Sardines are another natural dietary source of omega-3. While the flavor (and smell) may be potent, these little fish are packed with nutrients! When you are unable to cook fresh fish on a regular basis, canned fish, like salmon and sardines, is a wonderful alternative that provides you anti-inflammatory nutrients while packing in protein in a convenient package. Additionally, because very tiny bones are present in sardines, this fish is also a great source of dietary calcium. Add to a salad or mash and spread on toast, sardines are a healthful way to increase omega-3 in your diet.

‌‌ ‌‌Green Tea

Green tea has long been enjoyed by cultures around the world, largely because of its health properties. While there are a host of benefits associated with green tea, including possible reductions in risk for heart disease and even obesity, these benefits may be attributed to the anti-inflammatory and antioxidant compounds found within green tea. Naturally occurring phytonutrients in green tea, like catechins and L-theanine, are thought to provide a majority of the health benefits associated with this beverage. While you can brew your morning cup of green tea and keep it simple, you can also explore recipes for matcha green tea lattes to create a more artisan green tea experience.

‌‌ ‌‌Spirula

Spirulina is a plant known as blue-green algae and falls into a category called cyanobacteria. Don’t worry, spirulina is completely safe for human consumption and actually provides a wide array of health benefits. A compound found in spirulina called phycocyanin is thought to fight the production of free radicals, and, in turn, fight off inflammatory processes in the body. Additionally, spirulina may help improve cholesterol and blood pressure. Spirulina can be taken in tablet form for those who don’t enjoy an “earthy” flavor, or in a powdered form added to water or a smoothie.

‌‌ ‌‌Cacao

Cacao is the plant that serves as the base in making chocolate. While chocolate is a combination of cacao, sugar, milk, and cocoa butter that often creates high fat and high sugar food product, cacao on its own is actually a very nutritious ingredient. Cacao powder is a natural source of polyphenols, compounds known for their antioxidant properties that have the ability to positively impact health. These antioxidants are thought to aid in weight management, reduce the risk of certain chronic diseases, and exert anti-inflammatory effects. Add cacao powder to a smoothie, combine it with nut butter for a chocolate spread or use it in baking to increase the number of antioxidants in your diet.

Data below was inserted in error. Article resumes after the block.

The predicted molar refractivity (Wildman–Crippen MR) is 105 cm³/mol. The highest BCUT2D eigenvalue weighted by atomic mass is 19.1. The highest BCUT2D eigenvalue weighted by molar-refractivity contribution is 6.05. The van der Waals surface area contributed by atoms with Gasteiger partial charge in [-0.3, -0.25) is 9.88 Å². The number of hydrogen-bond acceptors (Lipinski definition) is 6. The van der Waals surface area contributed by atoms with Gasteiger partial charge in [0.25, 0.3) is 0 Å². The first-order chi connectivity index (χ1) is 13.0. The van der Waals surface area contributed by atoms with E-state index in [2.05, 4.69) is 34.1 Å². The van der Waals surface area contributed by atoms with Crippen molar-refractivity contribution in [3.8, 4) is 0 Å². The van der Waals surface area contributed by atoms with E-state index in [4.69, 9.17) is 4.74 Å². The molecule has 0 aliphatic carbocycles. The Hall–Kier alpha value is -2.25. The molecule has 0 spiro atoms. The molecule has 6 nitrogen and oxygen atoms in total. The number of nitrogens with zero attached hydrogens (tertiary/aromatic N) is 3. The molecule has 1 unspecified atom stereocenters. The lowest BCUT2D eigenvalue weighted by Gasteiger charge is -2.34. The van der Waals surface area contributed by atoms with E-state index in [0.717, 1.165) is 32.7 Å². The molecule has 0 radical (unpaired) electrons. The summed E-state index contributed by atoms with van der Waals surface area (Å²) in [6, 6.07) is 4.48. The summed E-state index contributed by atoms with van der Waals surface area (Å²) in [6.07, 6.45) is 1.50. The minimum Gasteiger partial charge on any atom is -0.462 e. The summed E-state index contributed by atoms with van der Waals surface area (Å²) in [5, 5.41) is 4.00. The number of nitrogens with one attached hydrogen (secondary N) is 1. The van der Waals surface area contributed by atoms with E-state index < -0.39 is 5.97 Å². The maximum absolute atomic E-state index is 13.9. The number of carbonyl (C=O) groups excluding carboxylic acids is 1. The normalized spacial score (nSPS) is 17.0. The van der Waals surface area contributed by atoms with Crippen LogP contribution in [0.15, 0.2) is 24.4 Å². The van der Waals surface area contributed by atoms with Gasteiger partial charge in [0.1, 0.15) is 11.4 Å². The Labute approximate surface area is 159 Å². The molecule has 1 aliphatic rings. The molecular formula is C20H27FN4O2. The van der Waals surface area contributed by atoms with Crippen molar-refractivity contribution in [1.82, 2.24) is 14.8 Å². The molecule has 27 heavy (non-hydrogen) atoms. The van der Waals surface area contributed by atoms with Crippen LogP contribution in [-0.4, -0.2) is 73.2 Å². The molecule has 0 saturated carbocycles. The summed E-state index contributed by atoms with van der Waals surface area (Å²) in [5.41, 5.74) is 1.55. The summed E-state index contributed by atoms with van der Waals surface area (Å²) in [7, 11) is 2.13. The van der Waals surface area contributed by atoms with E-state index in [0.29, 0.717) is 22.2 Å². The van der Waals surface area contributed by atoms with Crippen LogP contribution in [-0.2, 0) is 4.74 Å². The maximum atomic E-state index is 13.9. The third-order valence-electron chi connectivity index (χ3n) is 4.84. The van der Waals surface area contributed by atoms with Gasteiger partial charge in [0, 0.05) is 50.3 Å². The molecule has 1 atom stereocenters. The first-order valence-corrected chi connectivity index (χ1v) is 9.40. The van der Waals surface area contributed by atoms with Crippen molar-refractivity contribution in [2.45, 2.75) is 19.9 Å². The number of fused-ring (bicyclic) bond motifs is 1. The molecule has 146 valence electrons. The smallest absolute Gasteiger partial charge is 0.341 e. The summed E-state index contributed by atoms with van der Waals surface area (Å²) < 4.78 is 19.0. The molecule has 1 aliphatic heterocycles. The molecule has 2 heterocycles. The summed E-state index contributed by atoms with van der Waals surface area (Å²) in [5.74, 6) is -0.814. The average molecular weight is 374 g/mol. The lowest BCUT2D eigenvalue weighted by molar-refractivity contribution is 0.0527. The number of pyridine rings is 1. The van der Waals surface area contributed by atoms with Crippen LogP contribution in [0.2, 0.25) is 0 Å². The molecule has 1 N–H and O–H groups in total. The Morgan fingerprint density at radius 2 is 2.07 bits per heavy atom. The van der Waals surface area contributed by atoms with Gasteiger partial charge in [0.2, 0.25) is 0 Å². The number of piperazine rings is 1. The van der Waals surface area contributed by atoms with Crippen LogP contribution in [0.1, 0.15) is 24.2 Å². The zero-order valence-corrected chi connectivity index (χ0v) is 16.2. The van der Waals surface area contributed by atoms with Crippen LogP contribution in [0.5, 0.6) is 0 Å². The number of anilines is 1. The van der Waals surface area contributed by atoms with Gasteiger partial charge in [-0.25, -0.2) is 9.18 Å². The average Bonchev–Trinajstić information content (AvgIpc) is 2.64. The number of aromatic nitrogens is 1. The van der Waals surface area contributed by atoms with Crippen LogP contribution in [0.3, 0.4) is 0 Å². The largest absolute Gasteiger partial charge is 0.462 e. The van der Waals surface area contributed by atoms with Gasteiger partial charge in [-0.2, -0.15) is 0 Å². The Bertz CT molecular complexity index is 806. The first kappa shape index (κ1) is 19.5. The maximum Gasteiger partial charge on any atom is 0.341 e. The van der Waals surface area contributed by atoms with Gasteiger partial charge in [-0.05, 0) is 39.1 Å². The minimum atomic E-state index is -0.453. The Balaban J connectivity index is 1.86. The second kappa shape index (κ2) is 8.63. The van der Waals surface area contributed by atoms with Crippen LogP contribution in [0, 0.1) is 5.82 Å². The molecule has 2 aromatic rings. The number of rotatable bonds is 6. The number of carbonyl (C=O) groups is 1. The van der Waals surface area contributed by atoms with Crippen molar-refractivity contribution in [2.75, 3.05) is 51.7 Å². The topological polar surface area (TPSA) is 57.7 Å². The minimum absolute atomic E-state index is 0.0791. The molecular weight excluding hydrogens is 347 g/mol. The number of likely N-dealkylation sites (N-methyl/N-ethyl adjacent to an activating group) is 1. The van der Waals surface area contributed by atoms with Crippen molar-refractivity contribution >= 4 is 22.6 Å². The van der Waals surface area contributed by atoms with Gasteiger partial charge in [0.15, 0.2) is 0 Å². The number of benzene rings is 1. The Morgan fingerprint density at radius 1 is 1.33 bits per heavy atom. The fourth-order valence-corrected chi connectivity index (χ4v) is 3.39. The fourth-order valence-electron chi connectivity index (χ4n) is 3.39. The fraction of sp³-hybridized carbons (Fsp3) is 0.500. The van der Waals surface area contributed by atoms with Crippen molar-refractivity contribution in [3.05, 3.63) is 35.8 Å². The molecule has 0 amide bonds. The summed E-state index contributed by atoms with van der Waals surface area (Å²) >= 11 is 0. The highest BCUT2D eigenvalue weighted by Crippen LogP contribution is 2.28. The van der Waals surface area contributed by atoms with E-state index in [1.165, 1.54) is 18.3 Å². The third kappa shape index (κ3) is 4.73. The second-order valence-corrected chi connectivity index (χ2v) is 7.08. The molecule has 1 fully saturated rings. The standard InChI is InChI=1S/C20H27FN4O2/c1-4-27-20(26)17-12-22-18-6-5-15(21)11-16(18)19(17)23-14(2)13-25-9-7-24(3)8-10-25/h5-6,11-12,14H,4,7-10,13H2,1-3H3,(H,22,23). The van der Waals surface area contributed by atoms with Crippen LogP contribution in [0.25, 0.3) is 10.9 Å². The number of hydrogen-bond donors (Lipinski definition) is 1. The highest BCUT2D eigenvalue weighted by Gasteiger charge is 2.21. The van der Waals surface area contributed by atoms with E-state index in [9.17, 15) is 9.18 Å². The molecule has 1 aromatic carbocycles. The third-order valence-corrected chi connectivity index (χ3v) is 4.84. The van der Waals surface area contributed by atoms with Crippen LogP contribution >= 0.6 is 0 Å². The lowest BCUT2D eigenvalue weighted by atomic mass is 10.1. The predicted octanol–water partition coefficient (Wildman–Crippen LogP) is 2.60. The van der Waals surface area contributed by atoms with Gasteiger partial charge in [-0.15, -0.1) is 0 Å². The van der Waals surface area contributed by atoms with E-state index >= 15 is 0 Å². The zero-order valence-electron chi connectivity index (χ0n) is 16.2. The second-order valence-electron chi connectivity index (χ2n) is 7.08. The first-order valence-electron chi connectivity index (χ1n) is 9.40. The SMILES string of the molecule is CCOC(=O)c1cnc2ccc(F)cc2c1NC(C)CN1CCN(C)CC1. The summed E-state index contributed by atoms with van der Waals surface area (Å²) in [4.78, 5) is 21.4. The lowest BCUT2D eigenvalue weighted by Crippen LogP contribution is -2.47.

‌‌ ‌‌Ginger

Ginger is another food known for its anti-inflammatory and antioxidant capabilities. You can enjoy ginger in many different ways, including fresh, powdered, pickled, in tea, or in a concentrated “shot” form, all providing you health benefits. In addition to having anti-inflammatory properties, ginger is also known to aid in digestion. For those with an upset stomach, motion sickness, or general queasiness, ginger, in any form, is a solution that may help alleviate these uncomfortable symptoms.

‌‌ ‌‌Resveratrol

Resveratrol is a plant compound that has antioxidant and anti-inflammatory properties. If you have ever heard someone claim that red wine can be healthy for you, they aren’t wrong. Red wine is known to contain resveratrol, although you will find much more concentrated amounts in supplements than in a glass of vino. In addition to serving as an antioxidant, resveratrol is also thought to positively impact blood pressure, cholesterol, and may even help protect brain tissue for an anti-aging effect.


As you can see, there are many ways to introduce anti-inflammatory foods and supplements into your daily routine. In addition to these ideas, ensure you are drinking plenty of water, eat a well-rounded diet that contains a variety of fruits and vegetables, and avoid inflammatory foods, like refined sugar, processed meats, and trans fats in processed food items. 

14 Ways To Reverse Inflammation: Read more.